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Deion James will grad transfer to WSU, becoming Kyle Smith’s first recruit

The Colorado State forward missed last season with a knee injury.

NCAA Basketball: Colorado State at Fresno State Cary Edmondson-USA TODAY Sports

New Washington State Cougars basketball coach Kyle Smith landed the first recruit of his tenure when former Colorado State Rams forward Deion James announced last night in an understated tweet that he had committed to WSU.

James — who was last listed at 6-foot-6 and 220 pounds (more on that in a minute) — is well traveled, having started his career at North Carolina A&T before transferring to a junior college. He then returned to Division I with CSU, averaging 10.4 points and 5.3 rebounds as a junior before sitting out last season while recovering from an injury.

UPDATE, 5/6: It’s now official; here’s what Smith said in a news release.

“We are thrilled to have Deion in the program,” Smith said. ”He was the first recruit to embrace our program. He is someone who visited Washington State and missed out the first time. He is getting a second chance and we could not be more happy to have him setting the course for our program. He is someone who we tried to get at USF because of he is a six-tool forward. His junior college coach, Brian Peabody, is a long-time friend and respected peer whom I have known for over 25 years. His experience, maturity, and versatility will be valued.”

So, how does James fit in with what we know about what Smith is looking for?

Since most people focus on offense, let’s start there. It’s unlikely James will be an impact offensive player; in a lower league, his offensive rating (points produced per 100 possessions) was just 100 — about five points below average. Worse yet, that dropped to 96 in 15 games against top 100 competition.

The main barrier to efficient scoring for James was that he just wasn’t a very effective shooter. His shot selection broke down like this (via

  • At the rim: 42% of shots, 59.5% makes
  • 2-point jumpers: 39.9% of shots, 39.1% makes
  • 3-pointers: 18.1% of shots, 26% makes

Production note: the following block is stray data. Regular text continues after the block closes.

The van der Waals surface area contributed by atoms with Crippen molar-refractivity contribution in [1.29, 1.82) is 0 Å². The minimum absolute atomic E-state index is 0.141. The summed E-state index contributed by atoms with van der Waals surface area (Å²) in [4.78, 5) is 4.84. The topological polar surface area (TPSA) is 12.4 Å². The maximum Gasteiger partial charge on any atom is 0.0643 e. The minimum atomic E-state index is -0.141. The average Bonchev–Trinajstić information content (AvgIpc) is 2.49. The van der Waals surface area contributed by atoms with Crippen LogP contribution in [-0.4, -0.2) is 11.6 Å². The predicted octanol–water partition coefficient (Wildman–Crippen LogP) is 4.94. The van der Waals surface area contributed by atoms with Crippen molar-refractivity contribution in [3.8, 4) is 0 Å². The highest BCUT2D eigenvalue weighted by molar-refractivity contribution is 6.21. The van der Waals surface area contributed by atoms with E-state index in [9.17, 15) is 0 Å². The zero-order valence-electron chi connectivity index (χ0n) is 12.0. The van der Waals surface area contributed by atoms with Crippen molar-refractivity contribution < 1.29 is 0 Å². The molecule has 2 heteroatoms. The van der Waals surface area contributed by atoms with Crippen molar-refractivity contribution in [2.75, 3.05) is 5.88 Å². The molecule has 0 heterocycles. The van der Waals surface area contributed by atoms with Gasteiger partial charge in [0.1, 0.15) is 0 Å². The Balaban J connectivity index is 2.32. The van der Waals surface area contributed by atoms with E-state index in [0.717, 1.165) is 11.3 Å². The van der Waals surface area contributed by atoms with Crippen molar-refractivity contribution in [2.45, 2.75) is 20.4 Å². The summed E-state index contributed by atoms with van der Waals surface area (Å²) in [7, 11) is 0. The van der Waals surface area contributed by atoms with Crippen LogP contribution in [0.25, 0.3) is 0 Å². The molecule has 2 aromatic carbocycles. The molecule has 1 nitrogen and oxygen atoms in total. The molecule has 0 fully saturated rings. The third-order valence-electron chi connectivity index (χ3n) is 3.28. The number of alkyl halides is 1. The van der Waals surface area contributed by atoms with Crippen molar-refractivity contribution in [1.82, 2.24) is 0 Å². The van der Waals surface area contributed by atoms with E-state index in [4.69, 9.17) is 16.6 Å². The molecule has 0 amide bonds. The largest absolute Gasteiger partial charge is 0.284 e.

Two things stick out. First, that’s a lot of 2-point jumpers. Second, all of those shooting percentages are lower than what you’d like to see.

That said, he does check a couple of boxes for Smith on offense: Based on his assist and turnover rates, he appears to be a competent passer and ball handler. Additionally, he’s a pretty good offensive rebounder — he ranked ninth in MWC games in offensive rebounding percentage. While he’s probably not a great offensive player, he does seem to do enough things to fit Smith’s “interchangeable” mantra.

Another caveat: It appears he spent a fair amount of time playing center in an exceptionally small lineup for Larry Eustachy while the starting center was on the bench. That might partially explain the low 2-point percentages, given he was likely being matched up against larger players.

Of course, none of this tells us anything about what he might bring on the defensive end, which is where Smith is likely to focus most of his coaching energy this season. Given his offensive limitations, it’s reasonable to assume that Smith likes what James brings on defense. The stats don’t say he’s a great defensive rebounder (just 13% of opponents’ misses), however, he was paired with a dominant defensive rebounder most of his time on the floor, and since rebounding is a zero sum endeavor, that likely suppressed his numbers a bit.

I’ll say this: His offensive rebounding stats, at his size, suggest he doesn’t mind hustling, and if Smith can get him to translate that to getting two feet in the paint on shots, he’ll probably do well enough in that regard. Additionally, if he signed up to play for Eustachy, he probably doesn’t have a problem being coached hard.

One other weird note. I mentioned he was listed at 6-6 last season. Every year before that — whether at CSU, Pima Community College or North Carolina A&T — he was listed as 6-8. I cannot ever recall a player getting shorter in his career, especially at the same school. Usually, they magically grow an inch or two, like Robert Franks did this year. How tall is he really? Who knows! Maybe CSU had a reason for wanting him to seem smaller than he is. Or maybe he was never 6-8 and conscience got the best of everyone.

There’s one other box that James checks off for Smith: Experience. This is a hard thing to quantify, obviously, but Smith was clear that he didn’t want the program to bottom out any further this year and that it was a priority to field a competitive team. James does that while also only holding a scholarship for one season as part of the Year Zero class while Smith’s staff assembles the Year One class that will serve as the foundation of the program.